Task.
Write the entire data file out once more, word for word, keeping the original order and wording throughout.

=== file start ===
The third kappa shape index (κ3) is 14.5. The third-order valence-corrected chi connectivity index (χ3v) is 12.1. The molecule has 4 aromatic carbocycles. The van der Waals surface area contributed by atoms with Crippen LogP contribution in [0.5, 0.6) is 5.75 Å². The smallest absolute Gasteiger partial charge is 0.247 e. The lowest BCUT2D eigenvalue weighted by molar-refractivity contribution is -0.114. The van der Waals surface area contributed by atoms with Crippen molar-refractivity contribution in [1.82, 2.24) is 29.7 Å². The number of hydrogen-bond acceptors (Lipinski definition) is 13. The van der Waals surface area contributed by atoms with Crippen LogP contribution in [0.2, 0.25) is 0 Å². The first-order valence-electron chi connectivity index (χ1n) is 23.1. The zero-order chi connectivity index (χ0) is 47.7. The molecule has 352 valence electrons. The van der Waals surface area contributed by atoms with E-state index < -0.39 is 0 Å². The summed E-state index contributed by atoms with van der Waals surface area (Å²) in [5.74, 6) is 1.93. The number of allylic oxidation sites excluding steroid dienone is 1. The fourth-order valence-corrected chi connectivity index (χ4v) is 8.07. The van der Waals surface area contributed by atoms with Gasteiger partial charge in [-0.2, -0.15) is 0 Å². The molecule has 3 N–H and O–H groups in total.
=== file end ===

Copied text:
The third kappa shape index (κ3) is 14.5. The third-order valence-corrected chi connectivity index (χ3v) is 12.1. The molecule has 4 aromatic carbocycles. The van der Waals surface area contributed by atoms with Crippen LogP contribution in [0.5, 0.6) is 5.75 Å². The smallest absolute Gasteiger partial charge is 0.247 e. The lowest BCUT2D eigenvalue weighted by molar-refractivity contribution is -0.114. The van der Waals surface area contributed by atoms with Crippen molar-refractivity contribution in [1.82, 2.24) is 29.7 Å². The number of hydrogen-bond acceptors (Lipinski definition) is 13. The van der Waals surface area contributed by atoms with Crippen LogP contribution in [0.2, 0.25) is 0 Å². The first-order valence-electron chi connectivity index (χ1n) is 23.1. The zero-order chi connectivity index (χ0) is 47.7. The molecule has 352 valence electrons. The van der Waals surface area contributed by atoms with E-state index < -0.39 is 0 Å². The summed E-state index contributed by atoms with van der Waals surface area (Å²) in [5.74, 6) is 1.93. The number of allylic oxidation sites excluding steroid dienone is 1. The fourth-order valence-corrected chi connectivity index (χ4v) is 8.07. The van der Waals surface area contributed by atoms with Gasteiger partial charge in [-0.2, -0.15) is 0 Å². The molecule has 3 N–H and O–H groups in total.